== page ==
Friday Q&A: August 6, 2010

Share on your favorite social network:
Share on FacebookTweet about this on TwitterEmail to someoneGoogle+share on TumblrShare on Reddit

After a quiet summer, Raleigh Hokie is back! He answers questions about
Virginia Tech’s defense, as well as Tyrod Taylor and the Hokie offense in
today’s Friday Q&A.

Have any questions for a future Friday Q&A? Send them to chris@techsideline.com.

(1) With our ability to generate pressure with the down four in question, do you
expect Bud to dial up more blitz packages and gamble a bit more?

Raleigh Hokie: That will vary depending on the opponent, but it is very
unlikely that we will see a lot of blitzing against Boise State. In my opinion,
if we see man blitzes at all it will be limited to favorable down/distance
situations – 2nd and 10+, 3rd and 10+. As usual, I do think we will see Bud
Foster use zone pressures, but more against the Boise State running game.

Their offense is built around physical play at the line of scrimmage and a
quick-game passing attack. They invite defenses to blitz them – that is what
they want. They use formations, shifts and motion to identify the one-on-one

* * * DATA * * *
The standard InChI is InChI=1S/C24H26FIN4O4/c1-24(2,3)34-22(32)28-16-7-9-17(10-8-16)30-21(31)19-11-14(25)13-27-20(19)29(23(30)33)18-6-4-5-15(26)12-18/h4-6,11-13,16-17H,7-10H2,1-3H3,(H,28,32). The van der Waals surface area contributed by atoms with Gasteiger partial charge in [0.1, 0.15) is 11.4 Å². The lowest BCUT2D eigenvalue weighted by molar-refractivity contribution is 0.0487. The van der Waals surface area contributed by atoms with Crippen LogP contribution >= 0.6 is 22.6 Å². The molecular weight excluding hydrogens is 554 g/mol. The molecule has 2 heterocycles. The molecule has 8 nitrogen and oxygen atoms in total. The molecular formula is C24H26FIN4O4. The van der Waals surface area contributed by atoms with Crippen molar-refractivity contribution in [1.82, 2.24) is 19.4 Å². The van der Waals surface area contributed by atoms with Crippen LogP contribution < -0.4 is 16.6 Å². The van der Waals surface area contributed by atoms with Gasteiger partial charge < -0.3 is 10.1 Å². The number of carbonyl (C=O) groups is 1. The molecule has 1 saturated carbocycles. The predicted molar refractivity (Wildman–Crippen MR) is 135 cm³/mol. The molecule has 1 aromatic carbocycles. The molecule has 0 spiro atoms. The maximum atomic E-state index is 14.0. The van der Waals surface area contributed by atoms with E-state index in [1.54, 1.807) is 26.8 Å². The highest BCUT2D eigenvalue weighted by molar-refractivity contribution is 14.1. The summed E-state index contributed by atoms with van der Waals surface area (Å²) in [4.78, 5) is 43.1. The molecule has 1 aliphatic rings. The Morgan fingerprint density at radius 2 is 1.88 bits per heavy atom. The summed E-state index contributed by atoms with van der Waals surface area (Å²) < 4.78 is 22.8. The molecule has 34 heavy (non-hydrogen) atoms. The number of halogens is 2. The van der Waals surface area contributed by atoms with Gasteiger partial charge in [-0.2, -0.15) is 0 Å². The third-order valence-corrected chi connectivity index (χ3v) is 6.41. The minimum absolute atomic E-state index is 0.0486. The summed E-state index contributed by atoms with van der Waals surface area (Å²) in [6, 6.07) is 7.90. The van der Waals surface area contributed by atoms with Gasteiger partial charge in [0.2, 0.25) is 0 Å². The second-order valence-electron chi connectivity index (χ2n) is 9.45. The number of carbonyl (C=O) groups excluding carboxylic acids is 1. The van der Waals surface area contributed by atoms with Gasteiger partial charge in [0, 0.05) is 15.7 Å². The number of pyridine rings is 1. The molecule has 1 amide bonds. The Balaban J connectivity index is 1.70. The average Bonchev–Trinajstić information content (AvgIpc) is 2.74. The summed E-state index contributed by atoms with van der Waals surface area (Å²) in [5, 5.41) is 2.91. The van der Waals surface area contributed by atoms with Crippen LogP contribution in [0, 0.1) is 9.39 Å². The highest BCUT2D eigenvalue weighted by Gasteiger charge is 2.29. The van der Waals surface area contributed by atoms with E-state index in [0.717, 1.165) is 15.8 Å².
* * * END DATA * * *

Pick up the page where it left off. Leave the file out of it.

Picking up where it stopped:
matchups and then read pressure at the snap. If the defense blitzes, they have
built-in quick-game concepts to cut off routes, go hot, or use dump offs to
secondary receivers and running backs.

With their experience at the skill positions, I am expecting Boise State to
use personnel packages and formations to intentionally trigger a blitz from the
Tech defense. For example, history (and game film) has shown that Bud Foster
loves to blitz when the offense empties the backfield. Normally, that is an
automatic read/hot adjustment when a back empties by going in motion, or if the
offense goes with 5-wide personnel. On many occasions, Foster has shown a
tendency to go Cover-0 in those situations.

It is very doubtful he will have that hot adjustment in the game plan against
Boise State. Their offense is the type that will intentionally attempt to draw
the blitz by emptying the backfield only to go one-step and throw to their best
one-on-one matchup outside. Showing new formations and inviting blitzes is
typically how they get receivers running down the field uncovered for an easy
TD.

...